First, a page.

Healthcare News & Insights

Will Medicare’s sustainable growth rate finally get fixed?

173353332Every year now for what seems like forever, Medicare threatens physicians with a severe cut in Medicare pay, and Congress has to step in at the last minute and save the day. Reason: Medicare’s sustainable growth rate (SGR) formula is severely flawed. That’s why this year Congress released a draft SGR-replacement proposal on Oct. 31.

The American Medical Association’s policymaking House of Delegates (AMA) recently voted on whether or not to support Congress’ repeal of the Medicare payment formula. The coalition believed it was important for the AMA to be seen as united, and the vote was nearly unanimous to support the repeal, despite a huge problem with the proposal.

Stumbling block

The problem? The SGR-replacement proposal advocates a 10-year pay freeze. Obviously, that didn’t go over well with the AMA. However, the delegates realized that the SGR-replacement proposal was just a draft, and that there was still time to push for changes. Plus, the fact that Congress is seriously considering replacing the SGR is cause for celebration.

AMA President Dr. Ardis Dee Hoven believes now is not the time to give up, but rather work with Congress to get a proposal that would work for all involved. In addition, she told Medpage Today that the price is right to do the repeal now. The cost this year to repeal the SGR is $138 billion. Last year it was $297 billion over 10 years.

Plus, there’s bipartisan and bicameral support to fix the SGR, which may also never happen again. “The fact that Congress has come to agree on anything … is itself an incredible accomplishment and proof of the widespread recognition that SGR has to go,” said Dr. Hoven.

 AMA’s recommendations

In a letter to the Senate Finance and House Ways and Means committees, the AMA thanked them for the opportunity to offer “constructive recommendation to build upon and strengthen” their proposal to achieve a shared goal of creating a stronger and better Medicare payment and delivery system.

With the end goal being to create a system that allows physicians to practice  patient-centered care in an environment without a lot of erroneous administrative burdens, the AMA made the following key suggestions:

  • Include positive updates to reflect the increasing costs of practicing medicine, the expense of purchasing, upgrading and maintaining electronic health records, quality reporting programs and other regulatory requirements. In addition, payment updates are needed to support practice investments that allow for advancements in care delivery and clinical practice improvement activities.
  • Set the maximum penalty under the proposed Value-Based Performance (VBP) program at 4%. While still being a strong incentive for physicians to improve quality and participate in new APMs, it would also help prevent further erosion of access to care for seniors and the disabled.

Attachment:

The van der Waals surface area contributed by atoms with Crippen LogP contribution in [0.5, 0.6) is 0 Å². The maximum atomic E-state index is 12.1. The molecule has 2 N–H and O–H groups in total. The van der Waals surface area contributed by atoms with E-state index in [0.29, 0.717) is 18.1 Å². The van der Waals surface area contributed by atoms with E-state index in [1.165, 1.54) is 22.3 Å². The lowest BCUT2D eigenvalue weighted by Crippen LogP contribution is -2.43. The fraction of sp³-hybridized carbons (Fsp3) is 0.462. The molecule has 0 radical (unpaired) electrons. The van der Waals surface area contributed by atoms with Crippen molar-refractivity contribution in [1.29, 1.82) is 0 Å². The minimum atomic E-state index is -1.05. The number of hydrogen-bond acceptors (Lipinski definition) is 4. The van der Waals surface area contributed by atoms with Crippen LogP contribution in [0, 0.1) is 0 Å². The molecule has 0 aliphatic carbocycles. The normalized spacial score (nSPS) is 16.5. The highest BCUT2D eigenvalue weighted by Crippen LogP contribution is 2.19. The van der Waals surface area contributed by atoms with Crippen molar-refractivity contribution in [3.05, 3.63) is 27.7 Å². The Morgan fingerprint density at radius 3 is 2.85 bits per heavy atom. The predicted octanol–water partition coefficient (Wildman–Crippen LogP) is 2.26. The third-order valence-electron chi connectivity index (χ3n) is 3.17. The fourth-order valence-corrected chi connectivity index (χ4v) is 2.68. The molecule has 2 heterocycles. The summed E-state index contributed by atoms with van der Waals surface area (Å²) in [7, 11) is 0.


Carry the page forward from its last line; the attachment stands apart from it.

• Make performance comparisons for the VBP program among practices of similar size, based upon groupings of the number of eligible professionals (EPs). And establish tiers of physician practices that would allow similarly situated practices to be compared with each other (e.g., practices with fewer than 10 EPs, those with 10 – 50 EPs, those larger than 50).
  • Develop a methodology for prospectively determining physicians’ level of involvement in APMs in a way that allows multiple pathways to reach various thresholds that would qualify for the 5% APM participation bonus payment, exemption from VBP penalties and/or credit toward clinical practice improvement activities.
  • Eliminate the proposed provisions that would require a reduction in fee schedule payments of up to 1% in the years 2016, 2017, and 2018, unless misvalued services producing 1% in savings can be identified each year. This could potentially lead to the permanent removal over three years of close to 3% of funds from the physician payment pool. Alternatively, the target for identifying savings for misvalued services should be lowered to a more reasonable 0.5 % in each of the three years. And that any cuts or value adjustments be subject to budget neutrality (as with the VBM program) rather than being permanently removed from the physician payment pool.
  • Include a rigorous program of assistance and support for small, independent physician practices beyond what the proposal provides for in rural areas and health professional shortage areas (HPSAs).

 

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